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What is a Public Adjuster?

747% More Money, that’s what! An OPPAGA report indicated that using a Public Adjuster gets policyholders an astounding 747% higher payout than filing a claim without representation.

OPPAGA- The Office of Program Policy Analysis and Government Accountability (OPPAGA) is an office of the Legislature. OPPAGA provides data, evaluative research, and objective analyses to assist legislative budget and policy deliberations. See full report Here.

But exactly what is a Public Adjuster or P.A.?

A Public Adjuster is the option no insurance company will tell you about.  They are  licensed insurance professionals that work for the public to represent policyholders when they’ve experienced damages or a loss.  They are highly regulated by the state in which they practice, who make sure that the P.A. is operating according to state standards and statutes.  In the state of Florida, Public Adjusters must not only finish an insurance course and pass a state administered bar, but comply with fingerprinting and background checks, be bonded for $50,000, and then apprentice under another licensed Public Adjuster for an entire year.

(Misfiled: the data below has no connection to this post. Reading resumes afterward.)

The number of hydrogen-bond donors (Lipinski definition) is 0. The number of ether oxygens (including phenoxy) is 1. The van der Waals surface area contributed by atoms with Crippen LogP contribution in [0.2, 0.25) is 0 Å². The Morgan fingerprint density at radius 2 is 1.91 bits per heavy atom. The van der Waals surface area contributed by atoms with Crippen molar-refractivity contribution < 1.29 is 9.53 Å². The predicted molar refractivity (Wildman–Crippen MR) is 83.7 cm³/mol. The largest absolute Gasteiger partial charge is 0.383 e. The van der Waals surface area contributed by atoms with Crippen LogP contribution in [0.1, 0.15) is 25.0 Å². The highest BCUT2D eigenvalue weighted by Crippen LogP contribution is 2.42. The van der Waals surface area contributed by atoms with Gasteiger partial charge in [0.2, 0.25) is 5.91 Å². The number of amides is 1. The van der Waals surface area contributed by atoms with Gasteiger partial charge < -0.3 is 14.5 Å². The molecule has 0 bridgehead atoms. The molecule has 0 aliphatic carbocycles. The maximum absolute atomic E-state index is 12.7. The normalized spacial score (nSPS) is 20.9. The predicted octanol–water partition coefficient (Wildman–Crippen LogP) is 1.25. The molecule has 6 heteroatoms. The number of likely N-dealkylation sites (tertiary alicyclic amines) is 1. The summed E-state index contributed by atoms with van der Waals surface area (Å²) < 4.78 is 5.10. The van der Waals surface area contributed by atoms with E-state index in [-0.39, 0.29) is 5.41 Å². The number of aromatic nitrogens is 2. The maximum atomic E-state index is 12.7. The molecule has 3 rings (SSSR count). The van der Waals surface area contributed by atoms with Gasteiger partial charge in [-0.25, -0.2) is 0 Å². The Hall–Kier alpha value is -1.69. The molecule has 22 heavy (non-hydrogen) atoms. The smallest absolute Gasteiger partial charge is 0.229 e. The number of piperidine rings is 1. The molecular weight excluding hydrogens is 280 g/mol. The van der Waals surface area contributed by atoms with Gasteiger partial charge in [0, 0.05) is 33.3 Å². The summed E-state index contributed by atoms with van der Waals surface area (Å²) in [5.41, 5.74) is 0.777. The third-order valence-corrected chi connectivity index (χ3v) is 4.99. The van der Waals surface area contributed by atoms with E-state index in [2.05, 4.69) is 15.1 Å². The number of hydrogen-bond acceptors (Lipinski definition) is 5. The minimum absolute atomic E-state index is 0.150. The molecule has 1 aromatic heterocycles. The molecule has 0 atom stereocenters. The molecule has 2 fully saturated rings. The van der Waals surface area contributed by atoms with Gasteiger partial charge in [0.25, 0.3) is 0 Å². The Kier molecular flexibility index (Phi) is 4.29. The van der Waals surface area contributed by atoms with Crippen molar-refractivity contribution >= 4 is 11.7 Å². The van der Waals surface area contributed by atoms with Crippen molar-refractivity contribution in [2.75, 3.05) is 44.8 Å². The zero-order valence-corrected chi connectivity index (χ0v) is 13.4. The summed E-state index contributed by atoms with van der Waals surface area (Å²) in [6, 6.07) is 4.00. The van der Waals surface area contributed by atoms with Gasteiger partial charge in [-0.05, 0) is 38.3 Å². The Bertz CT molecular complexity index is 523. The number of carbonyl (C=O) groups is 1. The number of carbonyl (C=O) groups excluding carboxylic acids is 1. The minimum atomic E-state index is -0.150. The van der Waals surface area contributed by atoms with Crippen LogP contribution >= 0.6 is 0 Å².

What’s the difference between the Insurance company’s adjuster and a Public Adjuster?